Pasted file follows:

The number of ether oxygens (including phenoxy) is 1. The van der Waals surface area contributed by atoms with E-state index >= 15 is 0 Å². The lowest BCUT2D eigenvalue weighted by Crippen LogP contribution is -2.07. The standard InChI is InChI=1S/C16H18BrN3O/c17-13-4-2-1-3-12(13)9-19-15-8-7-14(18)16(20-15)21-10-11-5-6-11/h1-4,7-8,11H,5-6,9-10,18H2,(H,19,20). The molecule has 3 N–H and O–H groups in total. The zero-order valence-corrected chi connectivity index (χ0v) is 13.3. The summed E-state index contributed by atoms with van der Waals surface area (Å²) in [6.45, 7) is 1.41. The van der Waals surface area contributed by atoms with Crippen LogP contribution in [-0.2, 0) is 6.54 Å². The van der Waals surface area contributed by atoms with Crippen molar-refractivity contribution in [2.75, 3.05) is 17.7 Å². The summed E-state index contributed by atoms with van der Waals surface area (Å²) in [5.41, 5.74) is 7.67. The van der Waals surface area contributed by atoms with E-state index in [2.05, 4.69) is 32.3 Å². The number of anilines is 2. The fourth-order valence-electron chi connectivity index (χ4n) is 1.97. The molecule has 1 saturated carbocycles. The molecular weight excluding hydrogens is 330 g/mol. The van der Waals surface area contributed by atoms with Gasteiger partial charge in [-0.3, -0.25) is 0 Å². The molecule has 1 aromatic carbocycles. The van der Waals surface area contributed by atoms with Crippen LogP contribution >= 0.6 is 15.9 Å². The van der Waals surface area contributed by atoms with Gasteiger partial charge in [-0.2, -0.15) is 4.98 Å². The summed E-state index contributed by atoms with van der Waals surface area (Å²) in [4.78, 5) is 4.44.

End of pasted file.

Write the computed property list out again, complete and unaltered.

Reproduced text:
The number of ether oxygens (including phenoxy) is 1. The van der Waals surface area contributed by atoms with E-state index >= 15 is 0 Å². The lowest BCUT2D eigenvalue weighted by Crippen LogP contribution is -2.07. The standard InChI is InChI=1S/C16H18BrN3O/c17-13-4-2-1-3-12(13)9-19-15-8-7-14(18)16(20-15)21-10-11-5-6-11/h1-4,7-8,11H,5-6,9-10,18H2,(H,19,20). The molecule has 3 N–H and O–H groups in total. The zero-order valence-corrected chi connectivity index (χ0v) is 13.3. The summed E-state index contributed by atoms with van der Waals surface area (Å²) in [6.45, 7) is 1.41. The van der Waals surface area contributed by atoms with Crippen LogP contribution in [-0.2, 0) is 6.54 Å². The van der Waals surface area contributed by atoms with Crippen molar-refractivity contribution in [2.75, 3.05) is 17.7 Å². The summed E-state index contributed by atoms with van der Waals surface area (Å²) in [5.41, 5.74) is 7.67. The van der Waals surface area contributed by atoms with E-state index in [2.05, 4.69) is 32.3 Å². The number of anilines is 2. The fourth-order valence-electron chi connectivity index (χ4n) is 1.97. The molecule has 1 saturated carbocycles. The molecular weight excluding hydrogens is 330 g/mol. The van der Waals surface area contributed by atoms with Gasteiger partial charge in [-0.3, -0.25) is 0 Å². The molecule has 1 aromatic carbocycles. The van der Waals surface area contributed by atoms with Crippen LogP contribution >= 0.6 is 15.9 Å². The van der Waals surface area contributed by atoms with Gasteiger partial charge in [-0.2, -0.15) is 4.98 Å². The summed E-state index contributed by atoms with van der Waals surface area (Å²) in [4.78, 5) is 4.44.